CMMC frequency, the speed of CMMC propagation and resting gut diameter were measured using Analyse2 software as previously reported (Swaminathan et al., 2015; Gwynne et al., 2004). CMMC frequency was manually counted from spatiotemporal maps. We measured resting colonic diameter at timepoints between contractions in the presence of constant luminal pressure. Hence, we recorded the mean gut diameter at these timepoints at a location equating to 66% of the full colonic length from the oral end of the preparation. The experimental protocol for motility studies consisted of a 30 min equilibration period followed by a 1 h recording (consisting of four 15-min duration videos) of baseline colonic motility.

Immunofluorescence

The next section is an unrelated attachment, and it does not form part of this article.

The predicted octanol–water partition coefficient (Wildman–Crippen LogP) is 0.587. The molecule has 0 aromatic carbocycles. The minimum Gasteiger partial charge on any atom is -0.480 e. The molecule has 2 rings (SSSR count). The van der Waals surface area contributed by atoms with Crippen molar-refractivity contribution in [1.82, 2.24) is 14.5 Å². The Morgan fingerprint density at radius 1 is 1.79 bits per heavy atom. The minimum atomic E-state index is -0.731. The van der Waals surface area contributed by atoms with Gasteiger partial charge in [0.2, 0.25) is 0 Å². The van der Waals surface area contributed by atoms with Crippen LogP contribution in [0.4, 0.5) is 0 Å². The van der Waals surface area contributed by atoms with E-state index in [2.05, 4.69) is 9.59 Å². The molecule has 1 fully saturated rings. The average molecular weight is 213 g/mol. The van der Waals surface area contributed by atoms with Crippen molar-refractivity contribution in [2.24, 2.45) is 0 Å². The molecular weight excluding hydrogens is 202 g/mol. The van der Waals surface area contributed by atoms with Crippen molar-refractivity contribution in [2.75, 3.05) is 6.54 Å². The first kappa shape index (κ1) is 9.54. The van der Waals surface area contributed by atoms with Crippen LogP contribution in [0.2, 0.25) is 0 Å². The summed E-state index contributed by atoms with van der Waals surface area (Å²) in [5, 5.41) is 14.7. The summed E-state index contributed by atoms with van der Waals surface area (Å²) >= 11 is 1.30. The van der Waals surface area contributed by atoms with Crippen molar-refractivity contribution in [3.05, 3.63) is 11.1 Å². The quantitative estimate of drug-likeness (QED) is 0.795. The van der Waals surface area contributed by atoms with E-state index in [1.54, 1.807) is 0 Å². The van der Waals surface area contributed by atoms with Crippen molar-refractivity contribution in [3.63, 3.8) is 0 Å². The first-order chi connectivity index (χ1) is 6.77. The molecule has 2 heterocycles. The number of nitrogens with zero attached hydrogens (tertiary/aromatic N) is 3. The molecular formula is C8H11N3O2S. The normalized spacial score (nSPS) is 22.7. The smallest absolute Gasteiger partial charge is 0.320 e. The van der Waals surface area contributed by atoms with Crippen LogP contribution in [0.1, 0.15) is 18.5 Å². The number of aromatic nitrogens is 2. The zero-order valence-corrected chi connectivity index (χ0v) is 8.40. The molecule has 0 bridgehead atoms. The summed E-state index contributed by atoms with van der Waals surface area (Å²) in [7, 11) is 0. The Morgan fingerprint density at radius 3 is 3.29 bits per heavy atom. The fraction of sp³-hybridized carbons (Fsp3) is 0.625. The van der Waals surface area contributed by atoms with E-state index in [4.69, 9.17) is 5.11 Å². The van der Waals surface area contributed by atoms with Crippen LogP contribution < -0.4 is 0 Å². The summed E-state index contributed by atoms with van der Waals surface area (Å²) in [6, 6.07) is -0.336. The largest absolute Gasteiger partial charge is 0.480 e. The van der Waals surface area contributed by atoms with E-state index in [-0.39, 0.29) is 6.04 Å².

Immunofluorescent staining for the pan neuronal marker Hu (1:10000, a gift from Dr Lennon, U.S.A.), the neuronal Nitric Oxide Synthase (1:400, #AB1529, Millipore, U.S.A.) and pan macrophage marker Iba1 (1:500, #ab178847, Abcam, U.S.A.) were conducted in colon myenteric plexus preparations from 2 to 6 months smoked and sham mice. Wholemount preparations of proximal colon preparations and jejunum were prepared and immunohistochemistry conducted as reported previously (Leembruggen and Balasuriya et al., 2019). Briefly, tissue preparations were incubated in primary antisera overnight at 4°C, washed three times in phosphate-buffered saline (PBS; pH7.2) and incubated in corresponding fluorescent-tagged secondary antisera for 2 hrs (Donkey anti sheep Alexa 488, #A11015 Molecular probes used at 1:400; Donkey anti human Alexa 594, #A11001 Molecular probes used at 1:5000; Donkey anti rabbit Alexa 647, #132485 Jackson Immuno-Research laboratories used at 1:400). Tissue preparations were subsequently washed in PBS and mounted on glass slides for analysis. Images were captured on a confocal electron microscope (Nikon Confocal Microscope: A1; Version 4.10). Digital images for Hu and NOS labelling were quantitatively analysed using ImageJ software (NIH Bethesda etc U.S.A.). IMARIS software (Imaris x64 9.1.0; Bitplane AG, U.K.) was used to undertake 3D reconstruction of individual cells and for the quantification of density, volume and sphericity of Iba1 immunoreactive cells in myenteric plexus preparations.